Another piece of that is the student community workforce agreement. This is a little less known. We just passed the student community workforce agreement probably about six to eight months ago. And what that does is this: Say you have a school that’s been built. We have three in the South End that I know of that are being built very soon. Rainier Beach, Kimball, Mercer, and there’s more to come. With the student community workforce agreements, it prioritizes folks who are in that community, People of Color and women especially, who are seeking the opportunity to gain skills and to become apprentices and to get good union jobs with solid pay at a living wage. It’s ensuring that that money that is coming from everybody’s taxes is staying in that community. That’s where I think our vision as a school board needs to be. 

SSE: What can be done to hire more teachers of diverse backgrounds?

BH: When you ask me that question, I instantly thought of a story that I had from my first year teaching in Federal Way. There was a boy at my school, and he and I had this handshake. They just recently released this new series of Dragon Ball Z and the kids were super into it. So whenever we would meet, we would go Super Saiyan [a movement from the Dragon Ball Z cartoon]. That was our thing that we did. One day, I was going to pick up the kids from health and fitness. I saw the little boy coming out of the bathroom, and we did our hand shake. A teacher came up and said, “Why are you doing that? Do you want people to think you are aggressive? Do you want people to think that you’re mean? Why would you do that? Are you trying to fight somebody?” And he never did the handshake with me again. And so this white lady came up and took our handshake. Keep in mind that I’m the only Black teacher in the building. She had a profound impact on the relationship I had with my student because she did not have the cultural competency to know that it was a handshake from a cartoon.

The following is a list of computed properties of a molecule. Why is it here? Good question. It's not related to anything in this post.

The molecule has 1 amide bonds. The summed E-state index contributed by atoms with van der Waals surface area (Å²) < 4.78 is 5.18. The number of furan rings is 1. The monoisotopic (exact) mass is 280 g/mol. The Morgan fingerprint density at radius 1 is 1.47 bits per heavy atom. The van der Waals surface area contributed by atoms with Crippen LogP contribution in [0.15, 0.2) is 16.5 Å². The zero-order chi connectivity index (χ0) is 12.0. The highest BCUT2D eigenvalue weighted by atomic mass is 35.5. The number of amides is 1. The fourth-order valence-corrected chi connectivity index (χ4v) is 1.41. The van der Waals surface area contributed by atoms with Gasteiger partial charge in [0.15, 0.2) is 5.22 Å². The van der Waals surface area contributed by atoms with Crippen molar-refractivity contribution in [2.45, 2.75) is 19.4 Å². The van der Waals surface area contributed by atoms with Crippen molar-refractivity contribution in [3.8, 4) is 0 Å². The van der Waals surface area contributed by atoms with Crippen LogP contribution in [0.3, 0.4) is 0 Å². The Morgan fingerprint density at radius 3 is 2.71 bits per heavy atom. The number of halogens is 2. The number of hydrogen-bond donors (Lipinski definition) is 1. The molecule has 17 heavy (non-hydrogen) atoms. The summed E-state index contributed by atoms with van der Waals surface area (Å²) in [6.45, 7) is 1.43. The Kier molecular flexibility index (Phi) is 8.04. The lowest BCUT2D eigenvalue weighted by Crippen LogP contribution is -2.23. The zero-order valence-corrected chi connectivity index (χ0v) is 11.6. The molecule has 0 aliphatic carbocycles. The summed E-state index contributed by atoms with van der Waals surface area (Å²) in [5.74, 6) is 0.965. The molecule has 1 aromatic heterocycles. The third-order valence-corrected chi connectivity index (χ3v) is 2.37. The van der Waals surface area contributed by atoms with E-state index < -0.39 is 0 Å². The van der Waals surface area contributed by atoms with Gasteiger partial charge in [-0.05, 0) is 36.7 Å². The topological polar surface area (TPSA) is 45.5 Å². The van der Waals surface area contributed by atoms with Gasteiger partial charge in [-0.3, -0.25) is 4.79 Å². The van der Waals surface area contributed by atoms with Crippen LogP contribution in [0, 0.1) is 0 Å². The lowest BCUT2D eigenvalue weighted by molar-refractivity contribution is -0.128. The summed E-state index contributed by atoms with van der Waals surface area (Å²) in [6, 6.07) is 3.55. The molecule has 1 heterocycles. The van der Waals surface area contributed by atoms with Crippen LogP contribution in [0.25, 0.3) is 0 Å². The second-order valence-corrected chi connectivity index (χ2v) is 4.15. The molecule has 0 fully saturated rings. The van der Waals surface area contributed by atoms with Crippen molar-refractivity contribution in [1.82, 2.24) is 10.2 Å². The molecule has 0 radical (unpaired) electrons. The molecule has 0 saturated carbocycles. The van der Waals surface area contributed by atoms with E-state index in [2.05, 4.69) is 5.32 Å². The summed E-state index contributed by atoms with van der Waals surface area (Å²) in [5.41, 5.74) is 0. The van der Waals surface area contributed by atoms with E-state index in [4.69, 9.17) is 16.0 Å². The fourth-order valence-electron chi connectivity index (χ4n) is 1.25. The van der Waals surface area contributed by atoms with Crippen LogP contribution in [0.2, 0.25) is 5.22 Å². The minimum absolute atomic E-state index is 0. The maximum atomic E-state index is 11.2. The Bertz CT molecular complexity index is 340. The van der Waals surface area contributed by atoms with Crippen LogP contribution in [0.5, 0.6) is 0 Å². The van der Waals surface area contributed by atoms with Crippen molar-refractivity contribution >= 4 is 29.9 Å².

From my perspective, when we’re talking about representation in the classroom, there’s a couple of things that need to be known. First, we have to make it affordable for folks to live here. We have to take a look at workload because we know that educators of color burnout

in the first three to five years, as opposed to the first eight to 10 for their white counterparts. We need to hold that. And we need to make sure that we are actually equitably distributing workload and expectations of folks. I think that another piece of that is we’ve got to figure out what are we going to do about this housing crisis. There’s a company that supports educators with down payment assistance that I took advantage of to buy my home here in Rainier Beach. We are currently in conversations to think about how we can make this accessible to everybody in Seattle. Whether you were interested in education, mental health, economic development, or social justice and liberation, all of that begins with having a place to lay your head that you own. So one of the biggest pieces of that is understanding that in order to create schools and to maintain schools that have those deep cultures, you have to be able to provide a pathway for teachers to make the choice to live and work in that community. 

One more thing for representation is that we know that we are not going to have an educator of color in every single classroom. It’s just not going to be possible. Statistically, it’s impossible. But we need to make sure that we are offering the best training possible for folks who are interested in being allies and who are interested in helping students find that representation in their building. And we are also holding folks who are not oriented to the mission of this district, to uplift Black boys, accountable to the point where we need to make sure that our entire workforce is 100% behind our strategic plan. And if that is not the case, then we need to make changes. Because playtime is over. I am really trying to be a leader that is going to continue to hold our district accountable to actually delivering on our strategic plan. We can’t just have this really progressive document and not have actionable steps and measures to ensure that we are actually moving the needle.

M. Anthony Davis (Mike Davis) is a local journalist covering arts, culture, and sports.

📸 Featured image courtesy of Brandon Hersey.